Investing in Common Aspirations: Lewis Madanick on the Former Eastern Bloc, Democracy and Humanity

Publication Date: 
18 Apr 2013

Lewis Madanick, Program Manager at Open World Leadership Center, has watched Eastern Europe’s rocky to transition to democracy. A child of the Cold War and a student of Russian/Soviet history, he has a deep interest in global politics and the role of the individual in democracy.

While at IFES from 1999-2000, Madanick served as Program Officer for Russia. He now works to build ties between emerging leaders in Eurasia and the United States. A week after the death of Margaret Thatcher – who recognized the first Soviet Union President Mikhail Gorbachev as reform-oriented –  Madanick comments on the march of democracy in former Eastern Bloc.


When and how did you get into this line of work?

It started after getting master’s degree from Georgetown University in May 2000 in international diplomacy and strategic studies. With a deep understanding of the countries of the former Soviet Union and Russian language skills, I soon began working to implement programming for the United States Agency for International Development (USAID) with the International Executive Service Corps in Central and Eastern Europe when the Supporting Eastern European Democracy Act (SEED) Act came into being.

Shortly thereafter, my portfolio grew to include Russia and the other countries of the former Soviet Union that had programming funded by the Freedom Support Act. A child of the Cold War and a student of Russian/Soviet history, I was always fascinated by the global chess board, and had faith in the intrinsic goodness of people to resolve conflicts and improve the livelihood of all. I have always thought that while cultures differed, people had the same basic desires and goals: the health of their families, communities, and society. I have always worked toward these objectives.

You were working on IFES’ Russia program when Vladimir Putin became president of Russia for the first time in 2000. How did things change when Putin came into power?

Throughout my tenure at IFES, IFES had a close working relationship with the Central Election Commission of Russia.  .It is unfortunate that IFES’ funding for Russia was cut at this time as we were making significant improvement to the elections’ systems in that country.

Unrelated to IFES’ departure, Putin's rise to power in the 2000s was/is marked by the consolidation of power and wealth in Russia, and the extremely effective use of administrative resources to manipulate elections and maintain control of society. I am very saddened by the path the Putin administration has taken toward the consolidation of power and the limiting of freedoms – one that has been enabled by great oil and mineral wealth.

Since IFES’ program in Russia closed, you have continued to work on Russia, Ukraine and Georgia. What trends have you seen in these countries when it comes to democracy and elections?

In general, I am optimistic about the march of democracy in Russia, Ukraine and Georgia. There is now an established history of peaceful relinquishing/transition of power through the electoral process, which has its good and bad days. 

However, I would say that Russia and Ukraine are taking the proverbial one step back right now, and this step is significant, as it includes the imprisoning of some in the political opposition to silence potential political foes. The government in Georgia has been formed to recently to make a real judgment call at present, but the current leadership seems eager to consolidate power in a similar fashion as the past government by manipulating the legal system to thwart opposition.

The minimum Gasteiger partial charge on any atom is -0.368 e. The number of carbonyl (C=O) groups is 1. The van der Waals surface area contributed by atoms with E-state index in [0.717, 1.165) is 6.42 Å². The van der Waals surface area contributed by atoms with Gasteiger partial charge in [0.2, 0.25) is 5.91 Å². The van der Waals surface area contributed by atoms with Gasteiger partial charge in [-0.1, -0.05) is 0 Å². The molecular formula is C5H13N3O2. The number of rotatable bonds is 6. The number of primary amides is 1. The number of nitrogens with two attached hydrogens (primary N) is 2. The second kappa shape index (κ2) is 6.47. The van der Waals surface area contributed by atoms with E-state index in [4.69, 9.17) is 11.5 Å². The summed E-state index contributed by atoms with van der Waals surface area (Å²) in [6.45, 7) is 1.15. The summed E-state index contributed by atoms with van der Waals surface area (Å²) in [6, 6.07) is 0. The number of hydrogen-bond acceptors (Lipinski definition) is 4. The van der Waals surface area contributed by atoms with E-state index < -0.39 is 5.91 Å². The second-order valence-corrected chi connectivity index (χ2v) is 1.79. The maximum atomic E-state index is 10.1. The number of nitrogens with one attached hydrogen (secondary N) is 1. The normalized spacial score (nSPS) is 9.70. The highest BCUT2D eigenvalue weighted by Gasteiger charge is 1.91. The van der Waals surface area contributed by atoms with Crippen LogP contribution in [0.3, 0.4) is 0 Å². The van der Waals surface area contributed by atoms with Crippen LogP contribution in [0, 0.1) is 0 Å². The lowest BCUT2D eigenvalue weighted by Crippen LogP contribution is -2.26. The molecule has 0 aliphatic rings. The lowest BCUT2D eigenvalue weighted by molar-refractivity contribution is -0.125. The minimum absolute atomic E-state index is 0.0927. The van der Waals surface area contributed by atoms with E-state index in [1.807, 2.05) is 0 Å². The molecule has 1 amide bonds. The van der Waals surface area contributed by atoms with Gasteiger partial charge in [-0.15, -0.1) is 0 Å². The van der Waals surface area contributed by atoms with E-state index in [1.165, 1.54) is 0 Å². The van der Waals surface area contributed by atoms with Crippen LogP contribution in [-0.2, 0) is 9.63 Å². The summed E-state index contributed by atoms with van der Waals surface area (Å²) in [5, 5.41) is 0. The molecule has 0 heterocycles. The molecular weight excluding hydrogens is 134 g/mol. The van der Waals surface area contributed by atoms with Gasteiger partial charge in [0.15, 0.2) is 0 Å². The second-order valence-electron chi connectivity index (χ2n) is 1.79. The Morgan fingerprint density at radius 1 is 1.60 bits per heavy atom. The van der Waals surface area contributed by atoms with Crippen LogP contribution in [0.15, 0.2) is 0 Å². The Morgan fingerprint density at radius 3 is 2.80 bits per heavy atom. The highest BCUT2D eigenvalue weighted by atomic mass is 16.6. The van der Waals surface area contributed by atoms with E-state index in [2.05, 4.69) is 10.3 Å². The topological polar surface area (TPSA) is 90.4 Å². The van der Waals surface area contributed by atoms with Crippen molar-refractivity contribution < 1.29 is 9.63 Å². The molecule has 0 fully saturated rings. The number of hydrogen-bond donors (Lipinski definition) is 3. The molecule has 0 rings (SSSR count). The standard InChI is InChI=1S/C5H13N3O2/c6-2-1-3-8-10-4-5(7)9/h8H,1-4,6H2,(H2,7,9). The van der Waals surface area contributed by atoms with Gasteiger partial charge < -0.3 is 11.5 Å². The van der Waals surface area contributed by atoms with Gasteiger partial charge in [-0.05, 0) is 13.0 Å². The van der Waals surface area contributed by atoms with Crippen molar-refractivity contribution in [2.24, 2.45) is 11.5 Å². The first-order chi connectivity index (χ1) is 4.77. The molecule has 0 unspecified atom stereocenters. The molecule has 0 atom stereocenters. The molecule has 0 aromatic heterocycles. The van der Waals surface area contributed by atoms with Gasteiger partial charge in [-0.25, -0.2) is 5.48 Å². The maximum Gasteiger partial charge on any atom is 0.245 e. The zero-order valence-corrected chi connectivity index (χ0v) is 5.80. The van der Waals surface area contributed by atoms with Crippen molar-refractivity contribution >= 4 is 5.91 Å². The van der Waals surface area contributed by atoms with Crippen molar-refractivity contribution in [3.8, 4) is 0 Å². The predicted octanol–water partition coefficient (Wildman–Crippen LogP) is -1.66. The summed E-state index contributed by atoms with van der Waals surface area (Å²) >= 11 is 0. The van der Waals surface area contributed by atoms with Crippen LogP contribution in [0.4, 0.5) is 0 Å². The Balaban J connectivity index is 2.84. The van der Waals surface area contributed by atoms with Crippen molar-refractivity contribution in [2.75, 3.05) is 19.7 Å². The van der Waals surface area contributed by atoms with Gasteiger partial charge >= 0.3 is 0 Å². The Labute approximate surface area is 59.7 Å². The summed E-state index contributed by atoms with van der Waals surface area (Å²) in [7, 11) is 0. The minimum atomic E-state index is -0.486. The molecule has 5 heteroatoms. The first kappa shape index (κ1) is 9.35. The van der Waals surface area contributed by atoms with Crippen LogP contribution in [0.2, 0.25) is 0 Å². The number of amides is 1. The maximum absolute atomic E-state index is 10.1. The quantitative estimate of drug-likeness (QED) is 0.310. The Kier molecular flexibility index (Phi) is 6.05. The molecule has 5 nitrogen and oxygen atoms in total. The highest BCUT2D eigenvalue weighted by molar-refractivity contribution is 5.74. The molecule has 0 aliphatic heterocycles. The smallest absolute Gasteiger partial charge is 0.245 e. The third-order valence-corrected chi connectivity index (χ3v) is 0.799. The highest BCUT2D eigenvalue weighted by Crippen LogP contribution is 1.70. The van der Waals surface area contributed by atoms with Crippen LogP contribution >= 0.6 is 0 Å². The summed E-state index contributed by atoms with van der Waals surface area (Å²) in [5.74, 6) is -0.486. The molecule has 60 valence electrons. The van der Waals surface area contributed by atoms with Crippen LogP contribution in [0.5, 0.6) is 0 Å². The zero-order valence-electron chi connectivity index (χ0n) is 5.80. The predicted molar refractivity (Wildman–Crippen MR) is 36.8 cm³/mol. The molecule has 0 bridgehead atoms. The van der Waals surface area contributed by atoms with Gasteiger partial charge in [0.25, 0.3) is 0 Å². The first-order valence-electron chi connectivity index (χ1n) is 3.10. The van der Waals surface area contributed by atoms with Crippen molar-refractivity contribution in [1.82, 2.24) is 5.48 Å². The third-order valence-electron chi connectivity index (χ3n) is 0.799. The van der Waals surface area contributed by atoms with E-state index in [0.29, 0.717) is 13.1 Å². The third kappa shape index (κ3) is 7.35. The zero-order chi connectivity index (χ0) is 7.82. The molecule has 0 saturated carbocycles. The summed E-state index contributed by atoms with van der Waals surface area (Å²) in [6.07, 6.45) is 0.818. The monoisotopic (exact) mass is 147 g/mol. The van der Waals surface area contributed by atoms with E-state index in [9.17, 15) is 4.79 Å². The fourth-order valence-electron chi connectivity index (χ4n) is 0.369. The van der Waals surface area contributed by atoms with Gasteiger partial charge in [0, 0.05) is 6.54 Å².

Your present work focuses on increasing interactions and the exchange of ideas between leaders abroad and in the U.S. Why is this important?

I am very proud of the work that I have been doing over the past decade to implement the Open World program, a legislative branch initiative that develops and sustains ongoing ties between the emerging leaders of Eurasia and the United States. This will soon include Egypt and Turkey. I find this work important, as the greater ties are between people/nations with common understanding, the more inter-connected and safe the world will be.

Also, providing emerging leaders the opportunity to explore best practices with their colleagues in such areas as fighting human trafficking; minimizing domestic violence; improving legislative processes and government transparency; providing a social safety net to those in need; furthering the use of green technologies; promoting increased trade and investment; and promoting the rule of law will provide future generations with a better society. I am a firm believer in the phrase "a rising tide lifts all boats," and I love riding the waves!

What can the international community do to help ensure leaders around the world remain accountable to their citizens and the laws of the countries?

I think the international community should continue to emphasize transparency and openness to ensure that leaders remain accountable to their citizens. There is also no greater enabler of free, fair and decent societies than education. Having an educated, robust and engaged civil society and media to act as a check on power is quite important. Special emphasis should be made on these areas.

Finally, the use of social media is making the planet a smaller place and providing great opportunity for mutual advancement, but there will always be a need for people to compare notes and experiences in person. It is more difficult for propaganda to color the views of people once they have met and developed a greater understanding of one another. As we move forward, I am a strong proponent of increasing exchanges, such as those conducted by the Open World program.

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